Five ways recruiting and retaining talent can be profitable

Employee turnover.

Those two words can make any small business owner or CEO cringe. And with good reason! Replacing an employee costs, on average, $4,000 and takes 24 days, according to one Glassdoor study.

That study only considered initial costs. Add in long-term costs like lost productivity and the number goes even higher. No wonder there are so many blog articles about how to retain talent. Honestly, you probably don’t need another one. However, few articles tell you how certain talent retention efforts can be profitable.

So, as complex and expensive as it may seem to implement some common retention initiatives, they can potentially turn into profit centers for your business. Here’s how.

Career  Development Paths

A structured career development plan can make your business very profitable. Those plans provide employees a chance to grow and feel challenged. And when they meet those challenges, they feel more confident in their jobs. That can help build loyalty no matter what generation of workers you have.

But career development opportunities also make them better at their jobs. And that is often reflected in the customer experience. Happy customers help your business grow. That growth means you may get to hire more employees and create new levels of opportunity for your existing ones.

With a bit of imagination, you can see how this equation of challenge, confidence, customer experience, and growth can become a perpetual cycle of business opportunities.

Personal development

Career development is essential, but it can take time, especially in small businesses. Employees may not want to wait that long.

That’s where personal development opportunities come into play. Some businesses offer a stipend for employees to take college courses or pursue classes in an area of interest outside of work. But how does that help you retain employees and grow your business?

First, it sets a tone for company culture. Everyone from boomers to Generation Z wants to know their employer cares about them. Personal development opportunities do that. And when employees feel valued, they are more productive.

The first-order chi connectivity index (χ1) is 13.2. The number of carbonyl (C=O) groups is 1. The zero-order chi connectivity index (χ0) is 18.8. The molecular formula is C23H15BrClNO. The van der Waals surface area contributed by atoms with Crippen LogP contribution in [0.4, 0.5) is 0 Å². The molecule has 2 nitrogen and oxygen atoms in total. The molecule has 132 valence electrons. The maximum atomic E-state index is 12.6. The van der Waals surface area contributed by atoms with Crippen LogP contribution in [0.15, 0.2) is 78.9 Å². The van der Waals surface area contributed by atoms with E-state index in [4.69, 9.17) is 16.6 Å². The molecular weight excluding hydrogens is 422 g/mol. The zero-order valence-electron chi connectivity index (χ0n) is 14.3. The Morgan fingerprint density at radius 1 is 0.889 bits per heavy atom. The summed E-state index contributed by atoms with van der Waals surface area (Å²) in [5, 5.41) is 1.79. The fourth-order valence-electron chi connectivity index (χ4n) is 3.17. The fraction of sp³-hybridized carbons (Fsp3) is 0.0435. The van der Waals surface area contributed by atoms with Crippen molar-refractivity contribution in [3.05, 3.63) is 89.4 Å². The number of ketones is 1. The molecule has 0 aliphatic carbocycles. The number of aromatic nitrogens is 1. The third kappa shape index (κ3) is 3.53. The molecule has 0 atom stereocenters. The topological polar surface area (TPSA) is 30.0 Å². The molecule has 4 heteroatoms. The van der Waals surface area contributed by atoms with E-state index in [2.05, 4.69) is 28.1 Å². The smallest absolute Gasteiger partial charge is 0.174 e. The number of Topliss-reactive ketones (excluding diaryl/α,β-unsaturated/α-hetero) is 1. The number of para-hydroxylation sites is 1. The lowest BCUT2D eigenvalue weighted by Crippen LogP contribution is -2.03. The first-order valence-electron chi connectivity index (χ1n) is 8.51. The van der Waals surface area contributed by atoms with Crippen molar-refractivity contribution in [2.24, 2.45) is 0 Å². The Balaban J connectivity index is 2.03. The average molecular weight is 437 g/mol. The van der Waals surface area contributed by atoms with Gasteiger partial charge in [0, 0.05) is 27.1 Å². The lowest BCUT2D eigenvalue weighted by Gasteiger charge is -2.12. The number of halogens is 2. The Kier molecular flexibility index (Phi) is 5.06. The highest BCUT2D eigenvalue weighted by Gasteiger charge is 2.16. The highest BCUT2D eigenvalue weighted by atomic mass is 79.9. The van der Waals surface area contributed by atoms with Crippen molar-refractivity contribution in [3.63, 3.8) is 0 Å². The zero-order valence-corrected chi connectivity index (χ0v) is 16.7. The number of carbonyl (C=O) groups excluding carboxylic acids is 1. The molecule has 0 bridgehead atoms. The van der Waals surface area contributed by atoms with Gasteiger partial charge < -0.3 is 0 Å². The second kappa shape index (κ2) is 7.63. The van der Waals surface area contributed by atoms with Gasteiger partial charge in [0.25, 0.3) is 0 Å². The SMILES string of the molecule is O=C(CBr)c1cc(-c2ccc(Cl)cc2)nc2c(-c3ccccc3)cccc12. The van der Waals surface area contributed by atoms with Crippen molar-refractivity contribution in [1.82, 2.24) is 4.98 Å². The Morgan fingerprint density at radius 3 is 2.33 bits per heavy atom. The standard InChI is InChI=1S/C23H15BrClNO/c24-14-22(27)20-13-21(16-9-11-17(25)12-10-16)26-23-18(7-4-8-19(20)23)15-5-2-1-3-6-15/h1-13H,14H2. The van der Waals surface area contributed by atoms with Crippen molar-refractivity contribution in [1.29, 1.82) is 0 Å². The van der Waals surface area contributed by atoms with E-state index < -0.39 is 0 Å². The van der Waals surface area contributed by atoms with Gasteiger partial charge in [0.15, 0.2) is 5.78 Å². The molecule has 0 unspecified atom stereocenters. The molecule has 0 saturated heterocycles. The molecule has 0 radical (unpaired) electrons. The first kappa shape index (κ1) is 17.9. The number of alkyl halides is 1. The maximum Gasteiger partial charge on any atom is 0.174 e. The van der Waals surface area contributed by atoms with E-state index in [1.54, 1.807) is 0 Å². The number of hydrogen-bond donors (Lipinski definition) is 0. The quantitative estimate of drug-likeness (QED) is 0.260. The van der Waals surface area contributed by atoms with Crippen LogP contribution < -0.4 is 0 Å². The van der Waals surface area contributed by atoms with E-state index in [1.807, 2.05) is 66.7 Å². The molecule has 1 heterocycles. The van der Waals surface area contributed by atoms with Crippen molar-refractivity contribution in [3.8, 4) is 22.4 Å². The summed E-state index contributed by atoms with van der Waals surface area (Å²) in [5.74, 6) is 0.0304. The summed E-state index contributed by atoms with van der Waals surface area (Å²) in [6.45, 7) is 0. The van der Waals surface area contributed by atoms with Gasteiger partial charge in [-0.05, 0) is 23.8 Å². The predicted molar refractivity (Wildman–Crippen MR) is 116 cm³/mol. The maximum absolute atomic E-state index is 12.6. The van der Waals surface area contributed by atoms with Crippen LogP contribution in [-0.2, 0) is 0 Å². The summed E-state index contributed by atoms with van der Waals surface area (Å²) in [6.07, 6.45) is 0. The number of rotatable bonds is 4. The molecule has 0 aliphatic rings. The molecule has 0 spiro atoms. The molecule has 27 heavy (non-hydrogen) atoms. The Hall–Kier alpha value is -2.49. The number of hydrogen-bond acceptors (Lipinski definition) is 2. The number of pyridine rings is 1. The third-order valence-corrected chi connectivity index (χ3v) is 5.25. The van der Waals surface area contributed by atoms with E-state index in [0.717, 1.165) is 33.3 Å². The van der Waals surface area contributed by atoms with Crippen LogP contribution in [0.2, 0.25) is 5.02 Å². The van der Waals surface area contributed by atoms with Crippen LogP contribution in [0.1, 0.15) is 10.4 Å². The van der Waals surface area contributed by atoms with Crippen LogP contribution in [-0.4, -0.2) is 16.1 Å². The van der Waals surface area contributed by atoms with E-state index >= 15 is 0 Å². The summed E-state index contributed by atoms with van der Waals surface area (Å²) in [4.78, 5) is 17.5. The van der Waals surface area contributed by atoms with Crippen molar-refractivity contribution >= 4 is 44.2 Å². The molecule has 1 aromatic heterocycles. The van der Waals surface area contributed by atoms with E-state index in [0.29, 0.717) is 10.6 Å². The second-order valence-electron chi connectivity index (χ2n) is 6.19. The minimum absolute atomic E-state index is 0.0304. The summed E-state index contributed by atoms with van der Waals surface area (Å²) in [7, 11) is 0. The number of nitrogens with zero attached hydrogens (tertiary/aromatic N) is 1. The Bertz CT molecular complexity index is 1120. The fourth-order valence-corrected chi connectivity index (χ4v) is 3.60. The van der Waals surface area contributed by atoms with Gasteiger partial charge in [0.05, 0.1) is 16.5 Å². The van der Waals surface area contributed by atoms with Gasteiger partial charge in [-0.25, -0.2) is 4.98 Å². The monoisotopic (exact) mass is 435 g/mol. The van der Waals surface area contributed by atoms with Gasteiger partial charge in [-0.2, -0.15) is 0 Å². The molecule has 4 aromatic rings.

It also serves as a great perk in recruiting the best talent possible. This can cut down on job advertising costs and reduce opportunities costs caused by you or your current employees covering the duties of a job until a new hire is found.

Training programs

There are substantial costs associated with this one. Setting clear expectations requires a serious investment of time in creating an excellent training program, implementing it, and keeping it current.

An effective program will have overhead, including personnel, training materials, and employee time away from perceived profit centers. But the payoff can be huge. Fast-casual restaurants like Jersey Mike’s and Dickey’s Barbecue have extensive training programs for their staff.

They recognized early that solid training programs freed up owners to scale the business. Good training programs also enhance the customer experience, resulting in the best kind of marketing: word-of-mouth. And like career development opportunities, training programs lay the groundwork for employees to grow within a company.

Putting it all together

Often, business owners view employee retention programs as cost centers. But when appropriately leveraged, these programs can pay for themselves and, in some cases, even generate excess profit.

In today’s challenging hiring climate, it’s definitely worth the time and effort for you to look into these areas and weigh the opportunity costs for your business.